Utilizing an attorney’s services for any reason is a very personal matter. It is important for you to trust that your attorney is looking after your best interests.
“Many legal professionals can provide you with an end result, such as a will, a power of attorney or an advance directive,” Smith acknowledges. “However, a skilled attorney should present you with a number of personalized options and solutions that may be appropriate for your situation as well as the pros and cons of each approach.”
Elder law issues, such as estate planning and advance health care planning, are typically very delicate issues for a family to address, so tact and empathy often factor into this hiring decision.
“Your attorney should take the time to truly understand all facets of your position and have a genuine interest in helping you and your family,” Smith asserts. “You should feel comfortable sharing any and all concerns and goals for your care and your estate with your legal advisor.”
Is there an initial consultation fee? How are ongoing fees computed?
Once you have compiled a list of attorneys in your area that seem well qualified to handle your particular issues and researched their practices, arrange initial consultations with the final contenders.
“A brief meeting with an attorney in their office is always a good idea, since it will give you important feedback about their office, staff and whether you feel comfortable with them,” says Heiser. Be aware that some attorneys offer initial consultations for free, while others charge.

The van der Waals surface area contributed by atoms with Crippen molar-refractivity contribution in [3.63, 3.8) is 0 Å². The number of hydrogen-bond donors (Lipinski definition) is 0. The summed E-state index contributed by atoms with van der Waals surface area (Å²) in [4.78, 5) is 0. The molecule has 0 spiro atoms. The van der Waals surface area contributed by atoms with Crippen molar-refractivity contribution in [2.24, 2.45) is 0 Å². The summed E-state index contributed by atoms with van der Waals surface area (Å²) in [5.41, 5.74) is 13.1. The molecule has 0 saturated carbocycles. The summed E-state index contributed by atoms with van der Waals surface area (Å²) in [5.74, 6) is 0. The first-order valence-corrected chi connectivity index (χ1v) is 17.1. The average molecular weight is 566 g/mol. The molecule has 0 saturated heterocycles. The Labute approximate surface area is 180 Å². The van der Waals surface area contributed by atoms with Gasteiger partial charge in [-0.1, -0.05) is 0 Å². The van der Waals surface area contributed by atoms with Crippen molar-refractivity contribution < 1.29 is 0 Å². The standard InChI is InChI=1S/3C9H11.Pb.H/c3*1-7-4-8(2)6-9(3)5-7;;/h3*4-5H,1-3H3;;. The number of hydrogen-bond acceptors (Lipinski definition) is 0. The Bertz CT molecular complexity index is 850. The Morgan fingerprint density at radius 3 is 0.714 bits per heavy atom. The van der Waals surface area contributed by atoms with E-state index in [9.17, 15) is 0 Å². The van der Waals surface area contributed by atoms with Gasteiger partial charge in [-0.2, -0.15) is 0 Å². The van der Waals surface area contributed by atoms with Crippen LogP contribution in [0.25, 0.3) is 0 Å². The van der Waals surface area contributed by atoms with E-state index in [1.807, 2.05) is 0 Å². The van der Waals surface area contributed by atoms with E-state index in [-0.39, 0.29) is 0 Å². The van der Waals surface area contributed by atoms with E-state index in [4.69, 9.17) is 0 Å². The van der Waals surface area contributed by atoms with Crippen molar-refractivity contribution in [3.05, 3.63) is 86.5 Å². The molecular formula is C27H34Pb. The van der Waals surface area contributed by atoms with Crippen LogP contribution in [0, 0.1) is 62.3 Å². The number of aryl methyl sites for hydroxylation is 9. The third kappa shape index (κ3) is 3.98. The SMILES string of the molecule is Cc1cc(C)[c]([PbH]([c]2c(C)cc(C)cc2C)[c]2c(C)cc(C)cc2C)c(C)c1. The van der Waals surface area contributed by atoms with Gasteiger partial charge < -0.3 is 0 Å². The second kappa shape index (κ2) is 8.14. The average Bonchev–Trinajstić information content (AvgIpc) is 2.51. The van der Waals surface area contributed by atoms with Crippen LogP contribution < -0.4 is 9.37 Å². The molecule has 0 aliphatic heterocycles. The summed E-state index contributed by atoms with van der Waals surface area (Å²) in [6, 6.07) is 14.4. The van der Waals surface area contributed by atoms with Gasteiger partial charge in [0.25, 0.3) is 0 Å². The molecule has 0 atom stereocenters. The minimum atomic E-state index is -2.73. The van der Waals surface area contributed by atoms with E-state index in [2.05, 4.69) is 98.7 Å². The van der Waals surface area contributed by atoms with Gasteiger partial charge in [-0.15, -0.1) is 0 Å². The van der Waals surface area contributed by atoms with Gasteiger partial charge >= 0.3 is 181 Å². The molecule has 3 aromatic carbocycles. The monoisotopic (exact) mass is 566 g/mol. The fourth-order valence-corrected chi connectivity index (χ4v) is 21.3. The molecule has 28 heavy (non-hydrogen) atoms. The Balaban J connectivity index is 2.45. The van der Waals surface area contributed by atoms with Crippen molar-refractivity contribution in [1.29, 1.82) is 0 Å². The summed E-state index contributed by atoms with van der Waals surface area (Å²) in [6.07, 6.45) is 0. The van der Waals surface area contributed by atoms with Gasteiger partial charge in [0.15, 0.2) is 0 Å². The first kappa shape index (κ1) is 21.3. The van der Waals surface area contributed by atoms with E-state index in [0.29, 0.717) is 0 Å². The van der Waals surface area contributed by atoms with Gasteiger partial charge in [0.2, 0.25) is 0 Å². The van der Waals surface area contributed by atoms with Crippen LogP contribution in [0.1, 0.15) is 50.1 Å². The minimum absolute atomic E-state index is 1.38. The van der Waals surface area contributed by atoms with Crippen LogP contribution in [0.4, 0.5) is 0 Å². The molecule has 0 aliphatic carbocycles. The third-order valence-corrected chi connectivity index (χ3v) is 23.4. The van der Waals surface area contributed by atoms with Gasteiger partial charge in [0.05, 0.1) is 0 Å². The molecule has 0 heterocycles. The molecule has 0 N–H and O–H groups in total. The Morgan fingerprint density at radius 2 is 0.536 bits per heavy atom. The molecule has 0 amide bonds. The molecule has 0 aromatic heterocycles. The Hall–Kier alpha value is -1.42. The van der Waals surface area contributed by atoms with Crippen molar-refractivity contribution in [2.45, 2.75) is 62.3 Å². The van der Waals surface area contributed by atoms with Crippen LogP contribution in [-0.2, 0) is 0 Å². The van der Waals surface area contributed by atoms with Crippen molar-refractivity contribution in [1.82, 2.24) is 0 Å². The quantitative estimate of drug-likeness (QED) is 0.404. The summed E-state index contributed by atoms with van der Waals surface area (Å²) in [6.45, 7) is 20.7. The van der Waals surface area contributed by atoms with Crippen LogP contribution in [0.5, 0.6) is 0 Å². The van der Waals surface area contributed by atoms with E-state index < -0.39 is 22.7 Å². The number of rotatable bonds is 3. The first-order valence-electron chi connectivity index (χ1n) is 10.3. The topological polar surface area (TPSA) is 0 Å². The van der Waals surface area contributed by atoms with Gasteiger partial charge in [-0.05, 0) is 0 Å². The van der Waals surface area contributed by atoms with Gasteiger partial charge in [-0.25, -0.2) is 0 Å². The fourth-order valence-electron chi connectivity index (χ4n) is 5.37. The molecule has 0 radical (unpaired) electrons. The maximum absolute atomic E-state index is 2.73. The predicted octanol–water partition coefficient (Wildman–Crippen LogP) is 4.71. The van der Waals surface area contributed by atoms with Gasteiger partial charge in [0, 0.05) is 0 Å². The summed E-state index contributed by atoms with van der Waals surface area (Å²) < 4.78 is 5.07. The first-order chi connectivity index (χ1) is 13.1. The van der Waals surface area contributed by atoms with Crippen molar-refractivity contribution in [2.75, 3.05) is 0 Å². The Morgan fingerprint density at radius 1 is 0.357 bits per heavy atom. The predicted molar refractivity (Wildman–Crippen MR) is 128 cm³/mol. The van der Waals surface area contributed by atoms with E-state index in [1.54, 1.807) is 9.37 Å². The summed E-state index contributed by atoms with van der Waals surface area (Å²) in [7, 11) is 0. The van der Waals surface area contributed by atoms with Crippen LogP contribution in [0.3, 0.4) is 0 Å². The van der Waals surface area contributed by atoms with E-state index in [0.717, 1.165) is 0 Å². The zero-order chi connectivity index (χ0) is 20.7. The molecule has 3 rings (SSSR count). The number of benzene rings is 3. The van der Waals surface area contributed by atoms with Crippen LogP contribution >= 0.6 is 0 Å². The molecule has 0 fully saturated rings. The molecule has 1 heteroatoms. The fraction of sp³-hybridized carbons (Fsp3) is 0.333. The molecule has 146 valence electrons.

Some attorneys will charge clients hourly, while others will charge a flat rate for certain tasks or documents. It is important to know this up front to ensure you are comfortable with the arrangements. “A flat rate might appear a bit high at first,” Smith admits, “but you will not be nickel-and-dimed for every five-minute phone call you make.”
The objective and scope of work should be well defined (what is included and what is not?), and terms should be clear in case you wish to terminate the agreement.
“If you’re unable to pay attorney fees, there are resources that can help,” Heiser assures. The following organizations and resources provide free or discounted legal assistance:
- Find your local Area Agency on Aging. They contract with local attorneys to provide free or reduced-fee legal assistance for seniors.
- In many areas, there are branches of the Legal Services Corporation (also known as “Legal Aid”), which specializes in assisting low-income persons with legal issues.
- Contact your local bar association and inquire about elder law attorneys in your area who offer “pro bono” (free) services to low-income clients.
- Finally, if you are a veteran, the VA hosts free legal service clinics in VA facilities across the country. You can find complete information on these clinics here. Other organizations (such as the National Veterans Legal Services Program) that are not affiliated with the VA also specialize in assisting veterans with their legal problems for a reduced fee.
What information should I bring to the initial elder law consultation?
Once you have made an appointment, be sure to bring all information necessary to get the most out of the time with your attorney. Fully informed, open communication will result in the best outcome for estate planning services, long-term care planning and asset protection. Information to bring might include:
- Bank and investment account statements, including joint accounts
- Retirement statements, including pensions, IRAs and 401(k)s
- Mortgage and property tax statements
- Debt summaries
- Asset summaries, including vehicles, significant possessions, pre-paid funeral plans, and/or expected inheritance
- Life insurance policies
- Health insurance policies, including long-term care policies or disability policies
- Income sources of self and spouse
- Dependent information
- Prior estate planning documents, including wills, trusts, POA